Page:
In Yellowstone, this means up to 720 commercially guided, Best Available Technology (BAT) snowmobiles a day may enter the park during the winter of 2007-2008. Up to 78 snowcoaches will be allowed to enter Yellowstone this winter.

    The daily entry limits by entrance for Yellowstone this winter (2007-2008) are as follows:

    Entrance Commercially guided Commercially guided

    BAT snowmobiles snowcoaches

    West Entrance 400 34

    South Entrance 220 10

    East Entrance 40 2

    North Entrance 30 14

    Old Faithful 30 18

    Total 720 78

    Yellowstone will conduct avalanche control operations this winter to allow motorized oversnow travel on the East Entrance road across Sylvan Pass. Methods used to reduce the risk of avalanche control operations this winter may result in longer temporary closures between the detection of avalanche risk and the reopening of Sylvan Pass to motorized oversnow travel compared to historic avalanche control operations.

    In Grand Teton and the Parkway, a total of 140 snowmobiles a day will be allowed this winter. Most of the snowmobiles will have to meet BAT requirements. Access to the Continental Divide Snowmobile Trail (50 machines daily), Grassy Lake Road (50), Jackson Lake (40), and adjacent public and private lands will continue under the same regulations used the past three winters. Commercial guides will not be required in Grand Teton or the Parkway.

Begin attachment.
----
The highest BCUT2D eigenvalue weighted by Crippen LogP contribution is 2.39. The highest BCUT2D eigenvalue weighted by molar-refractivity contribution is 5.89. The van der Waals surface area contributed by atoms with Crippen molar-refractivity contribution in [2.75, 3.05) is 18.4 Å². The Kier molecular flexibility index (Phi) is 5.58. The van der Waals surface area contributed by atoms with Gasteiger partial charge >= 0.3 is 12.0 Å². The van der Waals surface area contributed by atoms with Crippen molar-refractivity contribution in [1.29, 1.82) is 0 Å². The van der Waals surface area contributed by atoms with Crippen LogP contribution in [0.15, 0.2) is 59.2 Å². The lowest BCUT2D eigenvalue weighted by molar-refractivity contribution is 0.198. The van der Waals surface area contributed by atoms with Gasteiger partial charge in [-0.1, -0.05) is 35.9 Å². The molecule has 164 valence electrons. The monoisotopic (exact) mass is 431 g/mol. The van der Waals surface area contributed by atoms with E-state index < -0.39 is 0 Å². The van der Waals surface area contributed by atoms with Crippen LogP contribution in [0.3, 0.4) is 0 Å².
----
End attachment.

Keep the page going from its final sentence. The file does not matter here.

WHAT CHANGES TO RECENT SNOWMOBILE AND SNOWCOACH USE WILL OCCUR IN YELLOWSTONE STARTING NEXT YEAR - WINTER 2008-2009?

    First of all, some things will not change. All snowmobiles in Yellowstone (with the exception of those traveling the Cave Falls Road) will have to meet BAT requirements and all will be commercially guided. The ROD continues to require that snowmobiles and snowcoaches travel only on existing park roads groomed for their use. Trail and off-road use of snowmobiles and snowcoaches has always been and will continue to be prohibited.

    In Yellowstone, 540 BAT snowmobiles and 83 snowcoaches will be allowed per day. All snowmobiles and snowcoaches will be 100% commercially guided.

    Fifty snowmobiles a day will be allowed on the one-mile long Cave Falls

    Road into the park's southwestern corner. There will be no BAT or guiding requirement on this section of road.

    The daily entry limits by entrance for Yellowstone beginning with winter 2008-2009 will be:

    Entrance Commercially guided Commercially guided

    BAT snowmobiles snowcoaches

    West Entrance 300 37

    South Entrance 170 10

    East Entrance 30 2

    North Entrance 20 15

    Old Faithful 20 19

    Total 540 83

    * The totals do not reflect the 50 snowmobiles allowed on the Cave Falls Road.

    The decision calls for Sylvan Pass to remain open to motorized oversnow travel. Yellowstone will use a combined helicopter and howitzer program to conduct avalanche control operations this winter.